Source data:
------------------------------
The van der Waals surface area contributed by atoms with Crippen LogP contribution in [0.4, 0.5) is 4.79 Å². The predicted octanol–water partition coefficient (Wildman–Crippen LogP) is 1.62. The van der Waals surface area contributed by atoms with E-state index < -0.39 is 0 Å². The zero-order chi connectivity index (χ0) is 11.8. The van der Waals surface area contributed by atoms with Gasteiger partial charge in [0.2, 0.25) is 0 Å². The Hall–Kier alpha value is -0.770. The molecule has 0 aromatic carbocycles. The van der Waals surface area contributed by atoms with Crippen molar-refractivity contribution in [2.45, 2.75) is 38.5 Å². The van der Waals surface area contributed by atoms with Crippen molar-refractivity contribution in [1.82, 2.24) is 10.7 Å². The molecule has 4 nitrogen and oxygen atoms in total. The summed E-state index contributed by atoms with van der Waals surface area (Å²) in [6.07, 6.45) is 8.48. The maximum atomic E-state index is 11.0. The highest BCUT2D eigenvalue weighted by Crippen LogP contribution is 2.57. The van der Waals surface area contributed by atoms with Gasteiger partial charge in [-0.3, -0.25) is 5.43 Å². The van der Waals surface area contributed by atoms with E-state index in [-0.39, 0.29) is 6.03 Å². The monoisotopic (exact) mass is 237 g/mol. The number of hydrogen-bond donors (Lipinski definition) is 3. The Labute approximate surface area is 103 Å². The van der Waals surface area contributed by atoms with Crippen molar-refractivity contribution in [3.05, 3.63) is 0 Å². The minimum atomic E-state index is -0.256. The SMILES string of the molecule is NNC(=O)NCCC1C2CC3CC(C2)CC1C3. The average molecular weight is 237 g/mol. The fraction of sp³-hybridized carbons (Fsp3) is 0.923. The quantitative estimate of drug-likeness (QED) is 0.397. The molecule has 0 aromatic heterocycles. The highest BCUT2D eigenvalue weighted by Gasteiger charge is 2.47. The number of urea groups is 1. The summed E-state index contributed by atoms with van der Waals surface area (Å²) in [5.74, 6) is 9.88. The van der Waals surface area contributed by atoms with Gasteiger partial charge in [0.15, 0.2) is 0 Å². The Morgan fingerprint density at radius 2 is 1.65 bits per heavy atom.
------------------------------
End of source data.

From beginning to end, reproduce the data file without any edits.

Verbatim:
The van der Waals surface area contributed by atoms with Crippen LogP contribution in [0.4, 0.5) is 4.79 Å². The predicted octanol–water partition coefficient (Wildman–Crippen LogP) is 1.62. The van der Waals surface area contributed by atoms with E-state index < -0.39 is 0 Å². The zero-order chi connectivity index (χ0) is 11.8. The van der Waals surface area contributed by atoms with Gasteiger partial charge in [0.2, 0.25) is 0 Å². The Hall–Kier alpha value is -0.770. The molecule has 0 aromatic carbocycles. The van der Waals surface area contributed by atoms with Crippen molar-refractivity contribution in [2.45, 2.75) is 38.5 Å². The van der Waals surface area contributed by atoms with Crippen molar-refractivity contribution in [1.82, 2.24) is 10.7 Å². The molecule has 4 nitrogen and oxygen atoms in total. The summed E-state index contributed by atoms with van der Waals surface area (Å²) in [6.07, 6.45) is 8.48. The maximum atomic E-state index is 11.0. The highest BCUT2D eigenvalue weighted by Crippen LogP contribution is 2.57. The van der Waals surface area contributed by atoms with Gasteiger partial charge in [-0.3, -0.25) is 5.43 Å². The van der Waals surface area contributed by atoms with E-state index in [-0.39, 0.29) is 6.03 Å². The monoisotopic (exact) mass is 237 g/mol. The number of hydrogen-bond donors (Lipinski definition) is 3. The Labute approximate surface area is 103 Å². The van der Waals surface area contributed by atoms with Crippen molar-refractivity contribution in [3.05, 3.63) is 0 Å². The minimum atomic E-state index is -0.256. The SMILES string of the molecule is NNC(=O)NCCC1C2CC3CC(C2)CC1C3. The average molecular weight is 237 g/mol. The fraction of sp³-hybridized carbons (Fsp3) is 0.923. The quantitative estimate of drug-likeness (QED) is 0.397. The molecule has 0 aromatic heterocycles. The highest BCUT2D eigenvalue weighted by Gasteiger charge is 2.47. The number of urea groups is 1. The summed E-state index contributed by atoms with van der Waals surface area (Å²) in [5.74, 6) is 9.88. The van der Waals surface area contributed by atoms with Gasteiger partial charge in [0.15, 0.2) is 0 Å². The Morgan fingerprint density at radius 2 is 1.65 bits per heavy atom.